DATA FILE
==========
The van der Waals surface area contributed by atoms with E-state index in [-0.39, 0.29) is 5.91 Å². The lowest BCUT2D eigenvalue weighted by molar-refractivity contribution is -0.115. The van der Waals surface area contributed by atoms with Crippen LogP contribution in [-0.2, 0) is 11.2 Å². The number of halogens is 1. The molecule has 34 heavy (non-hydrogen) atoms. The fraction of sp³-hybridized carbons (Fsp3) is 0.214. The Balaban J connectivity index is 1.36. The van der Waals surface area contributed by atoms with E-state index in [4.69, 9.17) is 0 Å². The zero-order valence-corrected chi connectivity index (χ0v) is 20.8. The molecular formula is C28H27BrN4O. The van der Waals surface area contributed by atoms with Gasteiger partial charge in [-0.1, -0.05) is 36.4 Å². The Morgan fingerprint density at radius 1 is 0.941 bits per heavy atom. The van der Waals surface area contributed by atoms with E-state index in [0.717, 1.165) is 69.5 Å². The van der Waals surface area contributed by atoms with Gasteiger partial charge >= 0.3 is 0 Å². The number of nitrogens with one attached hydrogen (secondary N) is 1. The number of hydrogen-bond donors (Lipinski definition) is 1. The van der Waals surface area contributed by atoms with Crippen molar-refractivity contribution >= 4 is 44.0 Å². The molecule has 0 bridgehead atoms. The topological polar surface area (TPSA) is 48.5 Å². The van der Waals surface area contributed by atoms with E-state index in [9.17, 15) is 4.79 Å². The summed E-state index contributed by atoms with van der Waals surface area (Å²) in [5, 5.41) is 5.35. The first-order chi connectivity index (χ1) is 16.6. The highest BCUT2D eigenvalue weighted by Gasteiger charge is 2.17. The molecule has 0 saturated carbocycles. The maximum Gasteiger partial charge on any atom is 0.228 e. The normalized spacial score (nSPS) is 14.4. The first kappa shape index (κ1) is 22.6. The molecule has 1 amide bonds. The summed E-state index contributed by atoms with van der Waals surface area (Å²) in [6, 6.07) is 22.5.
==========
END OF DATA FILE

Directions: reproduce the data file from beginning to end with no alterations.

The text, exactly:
The van der Waals surface area contributed by atoms with E-state index in [-0.39, 0.29) is 5.91 Å². The lowest BCUT2D eigenvalue weighted by molar-refractivity contribution is -0.115. The van der Waals surface area contributed by atoms with Crippen LogP contribution in [-0.2, 0) is 11.2 Å². The number of halogens is 1. The molecule has 34 heavy (non-hydrogen) atoms. The fraction of sp³-hybridized carbons (Fsp3) is 0.214. The Balaban J connectivity index is 1.36. The van der Waals surface area contributed by atoms with E-state index in [4.69, 9.17) is 0 Å². The zero-order valence-corrected chi connectivity index (χ0v) is 20.8. The molecular formula is C28H27BrN4O. The van der Waals surface area contributed by atoms with Gasteiger partial charge in [-0.1, -0.05) is 36.4 Å². The Morgan fingerprint density at radius 1 is 0.941 bits per heavy atom. The van der Waals surface area contributed by atoms with E-state index in [0.717, 1.165) is 69.5 Å². The van der Waals surface area contributed by atoms with Gasteiger partial charge >= 0.3 is 0 Å². The number of nitrogens with one attached hydrogen (secondary N) is 1. The number of hydrogen-bond donors (Lipinski definition) is 1. The van der Waals surface area contributed by atoms with Crippen molar-refractivity contribution >= 4 is 44.0 Å². The molecule has 0 bridgehead atoms. The topological polar surface area (TPSA) is 48.5 Å². The van der Waals surface area contributed by atoms with E-state index in [9.17, 15) is 4.79 Å². The summed E-state index contributed by atoms with van der Waals surface area (Å²) in [5, 5.41) is 5.35. The first-order chi connectivity index (χ1) is 16.6. The highest BCUT2D eigenvalue weighted by Gasteiger charge is 2.17. The molecule has 0 saturated carbocycles. The maximum Gasteiger partial charge on any atom is 0.228 e. The normalized spacial score (nSPS) is 14.4. The first kappa shape index (κ1) is 22.6. The molecule has 1 amide bonds. The summed E-state index contributed by atoms with van der Waals surface area (Å²) in [6, 6.07) is 22.5.